Should Oxfordshire council tax payers pay to use the county’s seven recycling centres? Currently only businesses and people who drive vans have to pay.

Central government austerity measures mean the county council has to save £350,000 annually on the household waste recycling centre budget of £1.2bn.

But legally the local authority can’t charge us, so on Tuesday the Conservative-led county council voted to lobby the Conservative Government to change the law and allow charging.

It’s political war within the Conservative Party because the Government is standing firm.

A spokesman said: “We encourage Oxfordshire county councillors to support the wishes of local people, many of whom believe every household in England has a basic right to use recycling centres to dispose of household waste free of charge.

“Introducing these charges to local taxpayers will not only inconvenience local residents and reduce recycling, but actively harm the environment by encouraging fly-tipping and backyard burning.

“That’s why we changed the law to ensure that such services are provided free of charge to householders. And any introduction of stealth charges will be in clear breach of legislation.

“We recognise that local authorities are best placed to listen to local people and decide what is best for their area. With this in mind we are working with local authorities to promote good practice in recycling and initiatives which make recycling easier for people.”

The county council is in the middle of a consultation exercise with the public which runs until October 5 about the future of its recycling centres. Will the seven centres be reduced to three or four?

Council leader Ian Hudspeth has warned that these austerity cuts could lead to the council providing ‘statutory’ services only, which means the seven recycling centres could be reduced to just one.

Kevin Bulmer, a Conservative councillor who proposed the charging motion passed on Tuesday, said: “The argument goes to this question: Is it reasonable to ask people to pay to use the recycling centres if the choice is between losing them or paying to use them?

“It would not have to be a big charge because last year around one million people used the centres. So a one pound charge per visit with concessions would easily cover the £350,000 shortfall.

I asked him about fly-tipping as a consequence of charging. “Fly-tipping is mostly the result of white van man using it as a semi-commercial activity. Most Oxfordshire people will take their rubbish a bit further and even pay for it rather than fly-tip.”

John Howell, Tory MP for Henley, argues that reducing the recycling centres and charging could lead to an increase in fly-tipping. “This proposal is bad news. Residents would have to travel long distances to alternative recycling centres.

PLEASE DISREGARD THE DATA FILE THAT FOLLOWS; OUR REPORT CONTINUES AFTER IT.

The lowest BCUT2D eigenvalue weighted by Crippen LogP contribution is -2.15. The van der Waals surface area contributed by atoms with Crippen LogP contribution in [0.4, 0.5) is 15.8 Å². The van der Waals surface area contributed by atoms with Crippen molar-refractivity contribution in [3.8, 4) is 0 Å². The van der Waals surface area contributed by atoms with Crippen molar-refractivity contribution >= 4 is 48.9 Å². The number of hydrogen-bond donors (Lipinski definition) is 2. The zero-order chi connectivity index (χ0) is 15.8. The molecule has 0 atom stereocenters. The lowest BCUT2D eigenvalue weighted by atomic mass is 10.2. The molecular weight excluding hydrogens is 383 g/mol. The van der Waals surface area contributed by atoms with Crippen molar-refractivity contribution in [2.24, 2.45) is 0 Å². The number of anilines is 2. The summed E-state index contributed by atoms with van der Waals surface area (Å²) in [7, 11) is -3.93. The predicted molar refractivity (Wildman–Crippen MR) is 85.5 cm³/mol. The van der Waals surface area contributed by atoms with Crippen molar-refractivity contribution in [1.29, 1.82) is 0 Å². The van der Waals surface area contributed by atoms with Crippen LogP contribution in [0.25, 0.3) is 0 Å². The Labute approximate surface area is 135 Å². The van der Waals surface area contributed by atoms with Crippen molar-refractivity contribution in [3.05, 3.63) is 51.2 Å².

“The closure of Oakley Wood (recycling centre in Benson) will have a potentially detrimental effect on peoples’ willingness to recycle.”

The debate has created strange bedfellows. Labour councillor Steve Curran is the shadow spokesman for environment and economy. He agrees with David Cameron’s Conservative government. He said: “Charging for recycling is a rubbish idea. Recycling should be free for people and within a reasonable distance of where they live.”

What do the public think? The social media response is clear. Jacqueline says: “We already pay (for recycling). If this happens we will end up with rubbish dumped all over. Then loads of money will be spent on clearing it all up. Big mistake yet again by overpaid people in charge.”

Steve Evans is adamant: “It is hard enough to be able to dispose of rubbish and unwanted items as it is. The recycling centres that do exist are intimidating places, (some) operated by dictatorial contractors wanting to search your rubbish.

“The council should encourage the efficient and safe disposal of waste, not make the residents of Oxfordshire feel like criminals for wanting to throw something away that is no longer any use to anybody.

“I once left a bag of rubbish sticking out of my bin. As a result I got two printed leaflets posted to me and had a personal visit from a council official to give me advice on recycling. Now that is a waste of tax payers’ money.”

Peter Thompson, chairman of Oxford Civic Society, said: “I do think it unfortunate that some centres may close. I know from personal experience that centres such as the one at Redbridge in Oxford provide a well-used facility, and closure will not only cause inconvenience but will probably result in more fly-tipping and lower recycling, so the closures could well be counter-productive – a short-sighted, short-term expedient.

“On the other hand, I would rather see savings made in this way than in further cuts to welfare services for children and the elderly. I would even more rather not see any of these services cut, and the Government lobbied to fund our civilisation properly.”

Where do you stand? Should we take recycling centre charges or closures lying down or not?